How do people handle the need to add VLANs to all switches on their network (or even a subset of devices)? We are adding around 6 new VLANs per week at the moment and as the network grows this is becoming a very cumbersome and risky task.

10 Answers 10


Here is a really basic script template in Perl for telneting into a list of devices (one on each line in a file called devicelist.txt) and configuring some commands. Depending on exactly what you are doing it should provide a good start.

  use Net::Telnet::Cisco;

    # read in a list of devices
    my @devicelist;
    open(DATA, "<devicelist.txt") || die "Can't open file!";
    while (<DATA>) {
            push( @devicelist, $_);

    # loop through the devices
    foreach $hostname (@devicelist)
            # telnet to device
            my $cs = Net::Telnet::Cisco->new(Host => $hostname);

            # login, go enable, disable paging, go into config mode
            $cs->login( "username", "password" );
            $cs->enable( "enable_password" );
            $cs->cmd( 'terminal length 0' );
            $cs->cmd( 'config t' );

            # configure the device
            $cs->cmd( 'vlan 100, 200, 300' );
            $cs->cmd( 'interface Ethernet0' );
            $cs->cmd( ' switchport access vlan 100' );

            # exit config mode and write the config
            $cs->cmd( 'end' );
            $cs->cmd( 'wr mem' );

            # close the connection

Here are some more details on Net::Telnet::Cisco as well.

  • 4
    My only caution here is a pretty obvious one. This uses telnet and sends your passwords across the network in plain text. Would suggest using SSH.
    – bigmstone
    May 14, 2013 at 20:00

I would say you have a couple of options:

  1. Manually. Takes most time. Safest? Depends on the one doing the config.
  2. Use some tool like Kiwi Cattools or Rancid etc. Much easier but you would need some kind of logic to check if VLAN is already existing or you could mess up the naming structure. Maybe not a huge deal?
  3. Script it! Use Perl, Python, Ruby or whatever language you have experience with. Takes some time to build it but once it done you could reuse script for other configuration tasks. It would be customizable but it depends on if you are comfortable coding.
  4. Use SNMP. Never tried this. Would require RW on the devices and I don't really like running RW on my network devices.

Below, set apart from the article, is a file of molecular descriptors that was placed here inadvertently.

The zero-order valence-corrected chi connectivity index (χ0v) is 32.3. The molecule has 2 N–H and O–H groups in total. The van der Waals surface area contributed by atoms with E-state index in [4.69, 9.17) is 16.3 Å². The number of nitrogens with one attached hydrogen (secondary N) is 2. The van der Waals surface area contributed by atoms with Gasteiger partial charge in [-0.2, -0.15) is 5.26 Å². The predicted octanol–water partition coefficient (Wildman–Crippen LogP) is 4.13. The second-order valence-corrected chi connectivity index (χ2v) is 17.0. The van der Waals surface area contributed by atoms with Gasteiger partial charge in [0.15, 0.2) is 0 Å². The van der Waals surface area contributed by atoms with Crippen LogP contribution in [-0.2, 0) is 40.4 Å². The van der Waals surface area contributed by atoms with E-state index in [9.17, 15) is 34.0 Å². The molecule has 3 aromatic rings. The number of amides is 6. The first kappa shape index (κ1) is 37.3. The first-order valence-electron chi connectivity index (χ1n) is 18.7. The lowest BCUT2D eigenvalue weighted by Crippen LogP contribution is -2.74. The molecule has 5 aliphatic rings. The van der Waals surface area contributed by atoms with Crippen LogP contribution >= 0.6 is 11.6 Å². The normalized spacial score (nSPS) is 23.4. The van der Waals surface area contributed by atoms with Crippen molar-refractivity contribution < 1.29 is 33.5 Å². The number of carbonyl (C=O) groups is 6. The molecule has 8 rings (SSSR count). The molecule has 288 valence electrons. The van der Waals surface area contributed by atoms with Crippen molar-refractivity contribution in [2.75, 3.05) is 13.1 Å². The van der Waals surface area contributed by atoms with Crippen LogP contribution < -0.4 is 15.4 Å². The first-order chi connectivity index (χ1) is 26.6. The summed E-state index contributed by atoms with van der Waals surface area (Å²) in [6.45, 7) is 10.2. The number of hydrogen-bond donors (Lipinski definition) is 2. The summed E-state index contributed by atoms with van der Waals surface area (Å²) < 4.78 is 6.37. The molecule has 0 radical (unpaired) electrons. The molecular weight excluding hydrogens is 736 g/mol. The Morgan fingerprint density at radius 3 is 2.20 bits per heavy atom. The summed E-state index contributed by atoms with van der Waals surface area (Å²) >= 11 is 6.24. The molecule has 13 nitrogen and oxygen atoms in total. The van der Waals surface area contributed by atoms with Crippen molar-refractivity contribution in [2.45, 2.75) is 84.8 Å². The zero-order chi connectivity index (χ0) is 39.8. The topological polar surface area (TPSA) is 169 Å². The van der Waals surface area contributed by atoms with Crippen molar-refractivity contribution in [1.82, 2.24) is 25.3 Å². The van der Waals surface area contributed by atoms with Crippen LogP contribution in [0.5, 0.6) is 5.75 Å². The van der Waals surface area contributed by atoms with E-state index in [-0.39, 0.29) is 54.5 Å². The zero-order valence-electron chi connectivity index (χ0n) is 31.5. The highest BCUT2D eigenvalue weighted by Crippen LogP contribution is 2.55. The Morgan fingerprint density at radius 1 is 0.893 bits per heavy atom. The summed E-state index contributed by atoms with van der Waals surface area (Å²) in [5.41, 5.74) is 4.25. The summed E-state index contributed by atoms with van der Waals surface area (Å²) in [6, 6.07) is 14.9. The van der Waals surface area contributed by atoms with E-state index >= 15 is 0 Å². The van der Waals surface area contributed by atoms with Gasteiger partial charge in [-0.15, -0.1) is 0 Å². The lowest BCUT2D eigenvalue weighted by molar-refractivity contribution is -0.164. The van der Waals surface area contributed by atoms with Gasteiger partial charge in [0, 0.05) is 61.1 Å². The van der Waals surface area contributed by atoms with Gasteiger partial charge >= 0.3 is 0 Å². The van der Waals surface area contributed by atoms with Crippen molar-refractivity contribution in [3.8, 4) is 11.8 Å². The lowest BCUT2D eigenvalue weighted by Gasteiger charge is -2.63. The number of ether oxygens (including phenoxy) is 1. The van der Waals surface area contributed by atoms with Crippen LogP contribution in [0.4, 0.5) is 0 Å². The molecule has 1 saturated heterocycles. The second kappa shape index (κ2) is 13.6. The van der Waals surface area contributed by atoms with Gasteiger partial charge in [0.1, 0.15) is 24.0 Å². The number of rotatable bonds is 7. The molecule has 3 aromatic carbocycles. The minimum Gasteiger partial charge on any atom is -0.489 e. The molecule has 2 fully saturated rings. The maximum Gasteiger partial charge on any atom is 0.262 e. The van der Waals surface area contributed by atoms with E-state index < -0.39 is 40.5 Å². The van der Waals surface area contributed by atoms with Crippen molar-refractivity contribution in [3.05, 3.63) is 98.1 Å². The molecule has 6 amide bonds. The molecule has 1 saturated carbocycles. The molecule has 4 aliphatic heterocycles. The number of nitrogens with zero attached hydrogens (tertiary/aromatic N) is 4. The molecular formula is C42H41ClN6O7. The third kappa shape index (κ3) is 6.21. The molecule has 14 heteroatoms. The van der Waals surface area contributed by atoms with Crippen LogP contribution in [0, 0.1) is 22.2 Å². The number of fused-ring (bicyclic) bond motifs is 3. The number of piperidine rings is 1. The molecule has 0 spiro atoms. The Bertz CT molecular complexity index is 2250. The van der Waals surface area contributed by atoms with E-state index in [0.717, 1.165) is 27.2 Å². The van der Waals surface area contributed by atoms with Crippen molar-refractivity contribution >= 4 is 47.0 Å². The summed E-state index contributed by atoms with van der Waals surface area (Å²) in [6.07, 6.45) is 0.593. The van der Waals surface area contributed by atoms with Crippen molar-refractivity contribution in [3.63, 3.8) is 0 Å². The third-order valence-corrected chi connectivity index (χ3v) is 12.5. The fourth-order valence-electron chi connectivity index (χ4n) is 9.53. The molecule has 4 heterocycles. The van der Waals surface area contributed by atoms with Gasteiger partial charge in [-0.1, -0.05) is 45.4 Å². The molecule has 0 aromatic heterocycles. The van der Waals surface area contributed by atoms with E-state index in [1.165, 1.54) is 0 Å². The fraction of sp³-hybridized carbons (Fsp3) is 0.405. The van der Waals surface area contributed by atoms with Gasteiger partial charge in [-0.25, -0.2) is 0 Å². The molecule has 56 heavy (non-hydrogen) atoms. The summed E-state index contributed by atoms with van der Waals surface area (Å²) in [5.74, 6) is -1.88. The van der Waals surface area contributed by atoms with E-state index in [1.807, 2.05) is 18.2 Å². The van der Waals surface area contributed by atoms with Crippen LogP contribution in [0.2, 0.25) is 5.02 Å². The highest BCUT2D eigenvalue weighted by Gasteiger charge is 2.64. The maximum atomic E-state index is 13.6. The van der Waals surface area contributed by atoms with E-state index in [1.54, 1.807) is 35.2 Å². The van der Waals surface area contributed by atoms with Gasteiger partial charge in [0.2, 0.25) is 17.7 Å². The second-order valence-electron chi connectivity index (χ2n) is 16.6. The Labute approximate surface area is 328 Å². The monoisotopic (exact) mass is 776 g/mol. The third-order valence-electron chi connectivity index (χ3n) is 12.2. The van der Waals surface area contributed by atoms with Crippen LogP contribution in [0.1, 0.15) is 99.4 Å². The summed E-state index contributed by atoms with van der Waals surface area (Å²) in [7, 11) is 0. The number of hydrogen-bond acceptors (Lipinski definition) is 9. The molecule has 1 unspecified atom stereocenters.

• Do you have any examples of it being done scripted? Also I thought Rancid was just for reading, not modifying? May 13, 2013 at 22:12
  • 2
    I built a tool a while back in Python for running commands against multiple devices with expect. It takes two CSV files as arguments. One with commands, one with hosts. Can be found at matthewstone.net/2013/03/easyexpect I'm also working on a much more massive tool that's the child of EasyExpect called ZeroCLI. Not done yet, but putting it here for completeness. github.com/mstone7699/ZeroCLI
    – bigmstone
    May 13, 2013 at 22:34
  • 1
    Rancid is for retrieving but it also comes with clogin and you can use that to automate logins to devices. It also takes a file as argument where you can put commands that should be entered.
    – Daniel Dib
    May 14, 2013 at 5:45

Configuration management software might be worth looking into -- Puppet's network device management can add vlans easily to numerous Cisco devices (if you're using Cisco).


The challenge you now face is that you are going into a mixed environment. You mention you are moving towards Juniper from I assume Cisco? In a pure Cisco environment VTP v3 with passwords would be the way to go and supports over 4k vlans. In the Juniper world the equivalent would be GVRP.

You may be able to use some form of centralized management such as Puppet as was mentioned by Shane Madden, SolarWinds, HP OpenView and such but you will still have two scripts to manage.

I would try to keep things as simple as possible (KISS) for now as you transition from one vendor to another. Using VTP and GVRP on the appropriate hardware is probably the way to go and doesn't add the potential cost for other solutions or complexity of managing another new thing.


It could be that VTP is your answer. Like any "automated" tool, it has it's risks, but you can mitigate them with proper planning. You should also do some reading to make sure you understand how it works or you can inadvertently create your own problems (again, just like any automated tool).